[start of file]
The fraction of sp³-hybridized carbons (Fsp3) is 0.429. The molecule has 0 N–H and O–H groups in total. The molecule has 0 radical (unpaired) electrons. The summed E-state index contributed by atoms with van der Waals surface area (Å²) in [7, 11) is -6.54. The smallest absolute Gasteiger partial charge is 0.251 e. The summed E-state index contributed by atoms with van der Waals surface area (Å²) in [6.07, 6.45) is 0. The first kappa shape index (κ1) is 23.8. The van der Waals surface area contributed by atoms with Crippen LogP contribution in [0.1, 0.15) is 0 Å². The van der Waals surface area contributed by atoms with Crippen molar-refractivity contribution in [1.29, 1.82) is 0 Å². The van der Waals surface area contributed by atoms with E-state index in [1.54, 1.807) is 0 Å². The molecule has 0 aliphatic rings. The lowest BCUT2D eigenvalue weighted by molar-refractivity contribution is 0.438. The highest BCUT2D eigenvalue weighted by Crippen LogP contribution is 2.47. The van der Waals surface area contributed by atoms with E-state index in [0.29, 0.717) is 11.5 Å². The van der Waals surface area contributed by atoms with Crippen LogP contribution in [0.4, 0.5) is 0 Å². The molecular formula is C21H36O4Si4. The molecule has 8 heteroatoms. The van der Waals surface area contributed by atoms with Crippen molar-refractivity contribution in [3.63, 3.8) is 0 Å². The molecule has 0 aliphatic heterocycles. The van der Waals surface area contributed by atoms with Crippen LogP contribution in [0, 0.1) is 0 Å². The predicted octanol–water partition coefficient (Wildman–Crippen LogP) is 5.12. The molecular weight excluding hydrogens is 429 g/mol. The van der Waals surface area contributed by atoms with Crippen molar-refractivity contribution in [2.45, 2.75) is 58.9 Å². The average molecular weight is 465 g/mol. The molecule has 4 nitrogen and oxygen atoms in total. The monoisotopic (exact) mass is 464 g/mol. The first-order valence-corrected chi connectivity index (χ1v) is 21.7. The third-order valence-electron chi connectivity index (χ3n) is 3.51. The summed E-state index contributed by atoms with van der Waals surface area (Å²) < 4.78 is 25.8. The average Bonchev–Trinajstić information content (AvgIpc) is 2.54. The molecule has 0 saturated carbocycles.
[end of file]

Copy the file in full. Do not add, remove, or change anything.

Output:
The fraction of sp³-hybridized carbons (Fsp3) is 0.429. The molecule has 0 N–H and O–H groups in total. The molecule has 0 radical (unpaired) electrons. The summed E-state index contributed by atoms with van der Waals surface area (Å²) in [7, 11) is -6.54. The smallest absolute Gasteiger partial charge is 0.251 e. The summed E-state index contributed by atoms with van der Waals surface area (Å²) in [6.07, 6.45) is 0. The first kappa shape index (κ1) is 23.8. The van der Waals surface area contributed by atoms with Crippen LogP contribution in [0.1, 0.15) is 0 Å². The van der Waals surface area contributed by atoms with Crippen molar-refractivity contribution in [1.29, 1.82) is 0 Å². The van der Waals surface area contributed by atoms with E-state index in [1.54, 1.807) is 0 Å². The molecule has 0 aliphatic rings. The lowest BCUT2D eigenvalue weighted by molar-refractivity contribution is 0.438. The highest BCUT2D eigenvalue weighted by Crippen LogP contribution is 2.47. The van der Waals surface area contributed by atoms with E-state index in [0.29, 0.717) is 11.5 Å². The van der Waals surface area contributed by atoms with Crippen LogP contribution in [0.4, 0.5) is 0 Å². The molecular formula is C21H36O4Si4. The molecule has 8 heteroatoms. The van der Waals surface area contributed by atoms with Crippen molar-refractivity contribution in [3.63, 3.8) is 0 Å². The molecule has 0 aliphatic heterocycles. The van der Waals surface area contributed by atoms with Crippen LogP contribution in [0, 0.1) is 0 Å². The predicted octanol–water partition coefficient (Wildman–Crippen LogP) is 5.12. The molecular weight excluding hydrogens is 429 g/mol. The van der Waals surface area contributed by atoms with Crippen molar-refractivity contribution in [2.45, 2.75) is 58.9 Å². The average molecular weight is 465 g/mol. The molecule has 4 nitrogen and oxygen atoms in total. The monoisotopic (exact) mass is 464 g/mol. The first-order valence-corrected chi connectivity index (χ1v) is 21.7. The third-order valence-electron chi connectivity index (χ3n) is 3.51. The summed E-state index contributed by atoms with van der Waals surface area (Å²) < 4.78 is 25.8. The average Bonchev–Trinajstić information content (AvgIpc) is 2.54. The molecule has 0 saturated carbocycles.